As The Atlantic reports, when Project Drawdown, a nonprofit group, "analyzed more than 80 separate means that could help keep the world from passing the oft-cited threshold of 1.5 or 2 degrees Celsius of warming, the recycling industry’s projected contributions fell below the median, trailing geothermal power, efficient aviation, forest protection, and dozens of other actions."


washingtonpost OP t1_jd56g04 wrote

Couple great things about it: avoid methane emissions in landfill, turbocharges your garden (or someone else's), and you get a much better sense of how much food you're wasting — the biggest source of emission.

Oh, and composting doesn’t have to be hard anymore. I wrote all about it: https://www.washingtonpost.com/climate-environment/2023/02/21/home-composting-new-technology/?utm_campaign=wp_main&utm_medium=social&utm_source=reddit.com


washingtonpost OP t1_jd55lue wrote

It matters! The transportation sector is now the largest source GHG emissions in the US: 27%. Decarbonizing that is critical. While not perfect, EVs are a necessary step in getting US emissions on track. Of course, it’s best to walk, bike, share, etc. but electric mobility is important, especially as we decarbonize the electricity grid. The one exception?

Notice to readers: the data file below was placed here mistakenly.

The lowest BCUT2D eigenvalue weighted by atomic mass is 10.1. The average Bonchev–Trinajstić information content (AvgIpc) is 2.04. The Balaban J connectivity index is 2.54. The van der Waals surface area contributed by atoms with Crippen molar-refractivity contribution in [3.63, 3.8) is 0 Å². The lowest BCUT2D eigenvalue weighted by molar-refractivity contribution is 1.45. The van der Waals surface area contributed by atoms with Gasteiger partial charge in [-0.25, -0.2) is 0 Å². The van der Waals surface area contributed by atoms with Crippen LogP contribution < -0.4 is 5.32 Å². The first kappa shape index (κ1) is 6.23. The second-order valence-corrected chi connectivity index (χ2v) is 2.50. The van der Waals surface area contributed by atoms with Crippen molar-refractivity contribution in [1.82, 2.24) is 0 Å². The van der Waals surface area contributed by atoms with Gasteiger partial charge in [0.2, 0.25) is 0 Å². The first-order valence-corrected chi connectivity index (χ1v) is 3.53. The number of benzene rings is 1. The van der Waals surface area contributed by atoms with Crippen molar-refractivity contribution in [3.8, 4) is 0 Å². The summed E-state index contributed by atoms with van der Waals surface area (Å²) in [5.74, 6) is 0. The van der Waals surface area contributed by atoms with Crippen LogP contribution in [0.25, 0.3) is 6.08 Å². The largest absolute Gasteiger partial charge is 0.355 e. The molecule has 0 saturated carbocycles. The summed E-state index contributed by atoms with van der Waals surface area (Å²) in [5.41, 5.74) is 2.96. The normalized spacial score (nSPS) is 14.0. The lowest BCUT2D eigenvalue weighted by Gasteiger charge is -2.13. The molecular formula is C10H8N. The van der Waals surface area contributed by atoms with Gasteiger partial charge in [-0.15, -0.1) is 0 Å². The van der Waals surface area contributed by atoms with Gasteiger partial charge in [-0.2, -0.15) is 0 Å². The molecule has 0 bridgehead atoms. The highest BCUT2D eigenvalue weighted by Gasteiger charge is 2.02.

The electric Hummer is actually worse than many gasoline vehicles.


washingtonpost OP t1_jd55anb wrote

You, like most people, probably know 97% of climate scientists conclude that the Earth is rapidly warming because of human activity. But that doesn’t convince everyone! Yale estimates only 11% or “dismissive” and 11% more are doubtful. So what do we do with this 22%?

I actually wrote about this a while ago, and there’s an excellent Reddit thread exploring this topic more: https://www.reddit.com/r/AskReddit/comments/5zvuxx/former_climate_change_deniers_what_changed_your/

So Yale Climate Connections analyzed 66 answers describing the motivation behind people’s conversion from denier to believer. The biggest reason was a slow acceptance of clear scientific evidence. For many, seeing graphs of atmospheric carbon dioxide and overwhelming data supporting the conclusion that humans are rapidly, catastrophically warming the planet was convincing. “It’s just difficult for me to deny it with the overwhelming amount of scientific evidence that supports it,” wrote one.

But they have to get there first, and in many cases, people aren't even willing to consider these facts. That's where values come in.

Many people rejected climate science in the first place because of 1) their families 2) personal politics and identity, which were a close second. “Mostly because my family rigorously shot it down whenever it was remotely mentioned,” one person wrote in the Reddit thread. Another writer had grown up “actively and obnoxiously denying climate change because my dad told me it wasn’t real.”

A third major reason was a desire to avoid the enormity of the problem. “I really doubted it for a while, because honestly it scared me,” one poster wrote. “I figured if I just denied it and pretended it wasn’t a thing, it wouldn’t be and it would just go away.”